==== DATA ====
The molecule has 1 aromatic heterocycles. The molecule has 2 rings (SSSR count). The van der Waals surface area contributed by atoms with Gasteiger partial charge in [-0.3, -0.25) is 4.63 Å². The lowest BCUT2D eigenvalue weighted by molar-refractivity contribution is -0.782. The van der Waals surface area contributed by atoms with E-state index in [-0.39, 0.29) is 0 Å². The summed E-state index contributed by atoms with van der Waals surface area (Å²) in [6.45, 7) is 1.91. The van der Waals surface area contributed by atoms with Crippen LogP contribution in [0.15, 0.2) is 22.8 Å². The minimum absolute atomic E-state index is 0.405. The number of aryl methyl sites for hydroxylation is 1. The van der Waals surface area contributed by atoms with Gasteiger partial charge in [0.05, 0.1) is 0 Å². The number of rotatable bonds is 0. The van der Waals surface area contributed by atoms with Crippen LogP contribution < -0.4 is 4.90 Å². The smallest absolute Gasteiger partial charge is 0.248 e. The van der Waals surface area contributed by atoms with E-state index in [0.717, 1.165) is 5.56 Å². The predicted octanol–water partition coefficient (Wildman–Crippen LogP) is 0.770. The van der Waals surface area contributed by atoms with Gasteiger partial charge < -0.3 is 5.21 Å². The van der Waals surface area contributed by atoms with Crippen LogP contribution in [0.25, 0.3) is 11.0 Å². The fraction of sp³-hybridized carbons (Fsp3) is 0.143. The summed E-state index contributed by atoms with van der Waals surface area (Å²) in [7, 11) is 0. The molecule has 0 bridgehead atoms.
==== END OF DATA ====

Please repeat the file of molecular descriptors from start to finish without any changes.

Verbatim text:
The molecule has 1 aromatic heterocycles. The molecule has 2 rings (SSSR count). The van der Waals surface area contributed by atoms with Gasteiger partial charge in [-0.3, -0.25) is 4.63 Å². The lowest BCUT2D eigenvalue weighted by molar-refractivity contribution is -0.782. The van der Waals surface area contributed by atoms with E-state index in [-0.39, 0.29) is 0 Å². The summed E-state index contributed by atoms with van der Waals surface area (Å²) in [6.45, 7) is 1.91. The van der Waals surface area contributed by atoms with Crippen LogP contribution in [0.15, 0.2) is 22.8 Å². The minimum absolute atomic E-state index is 0.405. The number of aryl methyl sites for hydroxylation is 1. The van der Waals surface area contributed by atoms with Gasteiger partial charge in [0.05, 0.1) is 0 Å². The number of rotatable bonds is 0. The van der Waals surface area contributed by atoms with Crippen LogP contribution < -0.4 is 4.90 Å². The smallest absolute Gasteiger partial charge is 0.248 e. The van der Waals surface area contributed by atoms with E-state index in [0.717, 1.165) is 5.56 Å². The predicted octanol–water partition coefficient (Wildman–Crippen LogP) is 0.770. The van der Waals surface area contributed by atoms with Gasteiger partial charge < -0.3 is 5.21 Å². The van der Waals surface area contributed by atoms with Crippen LogP contribution in [0.25, 0.3) is 11.0 Å². The fraction of sp³-hybridized carbons (Fsp3) is 0.143. The summed E-state index contributed by atoms with van der Waals surface area (Å²) in [7, 11) is 0. The molecule has 0 bridgehead atoms.